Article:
A Study of the Effects of Visual and Performing Arts in Health Care
This research study carried out at Chelsea and Westminster Hospital from 1999 to 2002 designed a unique approach to scientifically evaluate the effects of visual and performing arts in healthcare. The research explores whether visual and performing arts can have an effect on psychological, physiological and biological outcomes of clinical significance.
Research was carried out in eight clinics at the hospital. The results of provide evidence that the integration of visual and performing arts into the healthcare environment has a range of outcomes that could have clinical significance. For example:
Live music performed in the waiting are of the Antenatal High Risk Clinic was effective in lowering the blood pressure of patients waiting for their appointments;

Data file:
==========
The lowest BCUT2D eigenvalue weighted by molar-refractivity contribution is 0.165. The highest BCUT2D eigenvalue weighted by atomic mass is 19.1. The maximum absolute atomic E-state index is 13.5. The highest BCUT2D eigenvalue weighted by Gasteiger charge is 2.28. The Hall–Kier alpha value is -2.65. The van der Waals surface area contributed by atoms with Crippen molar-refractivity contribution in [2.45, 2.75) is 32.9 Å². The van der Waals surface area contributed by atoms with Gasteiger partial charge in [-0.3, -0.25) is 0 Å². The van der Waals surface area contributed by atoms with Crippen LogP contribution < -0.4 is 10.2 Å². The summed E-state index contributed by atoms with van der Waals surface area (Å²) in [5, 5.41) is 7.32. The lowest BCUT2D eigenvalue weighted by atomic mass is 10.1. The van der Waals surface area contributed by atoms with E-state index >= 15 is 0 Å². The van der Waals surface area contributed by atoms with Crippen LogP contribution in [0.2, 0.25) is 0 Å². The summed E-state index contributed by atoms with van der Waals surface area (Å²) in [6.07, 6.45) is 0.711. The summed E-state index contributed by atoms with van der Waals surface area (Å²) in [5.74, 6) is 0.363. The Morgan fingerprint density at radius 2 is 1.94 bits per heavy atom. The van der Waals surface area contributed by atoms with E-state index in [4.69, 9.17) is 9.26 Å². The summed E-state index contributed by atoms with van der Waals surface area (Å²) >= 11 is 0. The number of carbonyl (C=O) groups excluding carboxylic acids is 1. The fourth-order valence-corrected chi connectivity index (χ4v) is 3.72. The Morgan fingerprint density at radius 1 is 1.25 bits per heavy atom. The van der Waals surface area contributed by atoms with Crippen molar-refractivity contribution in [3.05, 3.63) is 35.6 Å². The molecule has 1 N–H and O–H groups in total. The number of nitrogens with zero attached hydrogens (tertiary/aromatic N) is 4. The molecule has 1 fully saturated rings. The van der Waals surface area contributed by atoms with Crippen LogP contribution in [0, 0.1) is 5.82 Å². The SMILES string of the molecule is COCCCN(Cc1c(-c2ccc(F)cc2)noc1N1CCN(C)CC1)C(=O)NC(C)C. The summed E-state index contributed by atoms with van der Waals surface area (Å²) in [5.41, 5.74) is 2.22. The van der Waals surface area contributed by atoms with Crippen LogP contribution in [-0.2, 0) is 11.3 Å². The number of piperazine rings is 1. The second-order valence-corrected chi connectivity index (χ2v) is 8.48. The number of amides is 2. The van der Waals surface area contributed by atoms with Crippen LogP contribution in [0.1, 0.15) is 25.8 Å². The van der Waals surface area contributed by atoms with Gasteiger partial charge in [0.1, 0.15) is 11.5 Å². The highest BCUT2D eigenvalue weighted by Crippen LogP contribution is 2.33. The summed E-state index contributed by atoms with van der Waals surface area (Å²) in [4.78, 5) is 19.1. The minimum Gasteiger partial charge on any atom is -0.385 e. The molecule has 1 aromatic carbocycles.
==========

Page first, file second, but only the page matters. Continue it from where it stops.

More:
Patients in the Day Surgery Unit who were exposed to visual arts and live music during the preoperative period required significantly less induction agents to induce anaesthesia;
Two thirds of staff (clinical, nursing and administrative) responding to a Staff Evaluation indicated that the environment of the Chelsea and Westminster hospital (with architecture, light, colour, visual arts and live music) greatly influence their decision to apply for a job there or remain in their current position.
The study was supported by the King's Fund.
Follow this link to download the Chelsea and Westminster study as an Adobe Acrobat document: 458Kb
Further details: Hospital Arts, Tel: 0208 846 6821,